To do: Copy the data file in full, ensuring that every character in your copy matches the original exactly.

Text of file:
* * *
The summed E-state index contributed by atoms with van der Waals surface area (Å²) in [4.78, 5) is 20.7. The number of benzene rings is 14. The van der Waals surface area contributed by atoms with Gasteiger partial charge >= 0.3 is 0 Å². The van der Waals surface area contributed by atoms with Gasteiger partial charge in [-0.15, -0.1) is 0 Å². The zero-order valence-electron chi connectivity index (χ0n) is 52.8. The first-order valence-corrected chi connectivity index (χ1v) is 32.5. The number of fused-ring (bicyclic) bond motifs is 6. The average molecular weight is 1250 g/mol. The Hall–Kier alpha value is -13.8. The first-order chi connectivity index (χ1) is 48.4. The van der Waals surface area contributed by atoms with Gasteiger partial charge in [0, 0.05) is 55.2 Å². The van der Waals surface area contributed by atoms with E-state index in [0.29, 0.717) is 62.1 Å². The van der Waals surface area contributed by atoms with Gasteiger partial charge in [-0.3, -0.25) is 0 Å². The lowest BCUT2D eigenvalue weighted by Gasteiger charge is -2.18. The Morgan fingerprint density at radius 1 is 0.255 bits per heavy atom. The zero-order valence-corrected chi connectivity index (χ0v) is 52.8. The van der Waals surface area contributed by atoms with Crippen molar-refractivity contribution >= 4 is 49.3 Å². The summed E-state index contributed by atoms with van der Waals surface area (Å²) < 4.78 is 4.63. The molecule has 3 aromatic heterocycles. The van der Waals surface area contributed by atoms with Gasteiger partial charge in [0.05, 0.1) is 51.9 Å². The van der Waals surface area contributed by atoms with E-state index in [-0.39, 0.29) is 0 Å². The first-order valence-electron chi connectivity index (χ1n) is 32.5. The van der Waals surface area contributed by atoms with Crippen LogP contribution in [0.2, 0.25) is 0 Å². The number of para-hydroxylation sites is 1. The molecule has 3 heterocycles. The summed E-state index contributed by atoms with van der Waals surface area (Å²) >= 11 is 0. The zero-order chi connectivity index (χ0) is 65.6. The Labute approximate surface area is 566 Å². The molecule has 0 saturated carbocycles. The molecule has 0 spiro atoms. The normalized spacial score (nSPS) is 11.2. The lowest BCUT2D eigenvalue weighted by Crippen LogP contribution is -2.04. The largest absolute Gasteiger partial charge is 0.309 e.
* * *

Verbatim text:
The summed E-state index contributed by atoms with van der Waals surface area (Å²) in [4.78, 5) is 20.7. The number of benzene rings is 14. The van der Waals surface area contributed by atoms with Gasteiger partial charge >= 0.3 is 0 Å². The van der Waals surface area contributed by atoms with Gasteiger partial charge in [-0.15, -0.1) is 0 Å². The zero-order valence-electron chi connectivity index (χ0n) is 52.8. The first-order valence-corrected chi connectivity index (χ1v) is 32.5. The number of fused-ring (bicyclic) bond motifs is 6. The average molecular weight is 1250 g/mol. The Hall–Kier alpha value is -13.8. The first-order chi connectivity index (χ1) is 48.4. The van der Waals surface area contributed by atoms with Gasteiger partial charge in [0, 0.05) is 55.2 Å². The van der Waals surface area contributed by atoms with E-state index in [0.29, 0.717) is 62.1 Å². The van der Waals surface area contributed by atoms with Gasteiger partial charge in [-0.3, -0.25) is 0 Å². The lowest BCUT2D eigenvalue weighted by Gasteiger charge is -2.18. The Morgan fingerprint density at radius 1 is 0.255 bits per heavy atom. The zero-order valence-corrected chi connectivity index (χ0v) is 52.8. The van der Waals surface area contributed by atoms with Crippen molar-refractivity contribution >= 4 is 49.3 Å². The summed E-state index contributed by atoms with van der Waals surface area (Å²) < 4.78 is 4.63. The molecule has 3 aromatic heterocycles. The van der Waals surface area contributed by atoms with Gasteiger partial charge in [0.05, 0.1) is 51.9 Å². The van der Waals surface area contributed by atoms with E-state index in [-0.39, 0.29) is 0 Å². The first-order valence-electron chi connectivity index (χ1n) is 32.5. The van der Waals surface area contributed by atoms with Crippen LogP contribution in [0.2, 0.25) is 0 Å². The number of para-hydroxylation sites is 1. The molecule has 3 heterocycles. The summed E-state index contributed by atoms with van der Waals surface area (Å²) >= 11 is 0. The zero-order chi connectivity index (χ0) is 65.6. The Labute approximate surface area is 566 Å². The molecule has 0 saturated carbocycles. The molecule has 0 spiro atoms. The normalized spacial score (nSPS) is 11.2. The lowest BCUT2D eigenvalue weighted by Crippen LogP contribution is -2.04. The largest absolute Gasteiger partial charge is 0.309 e.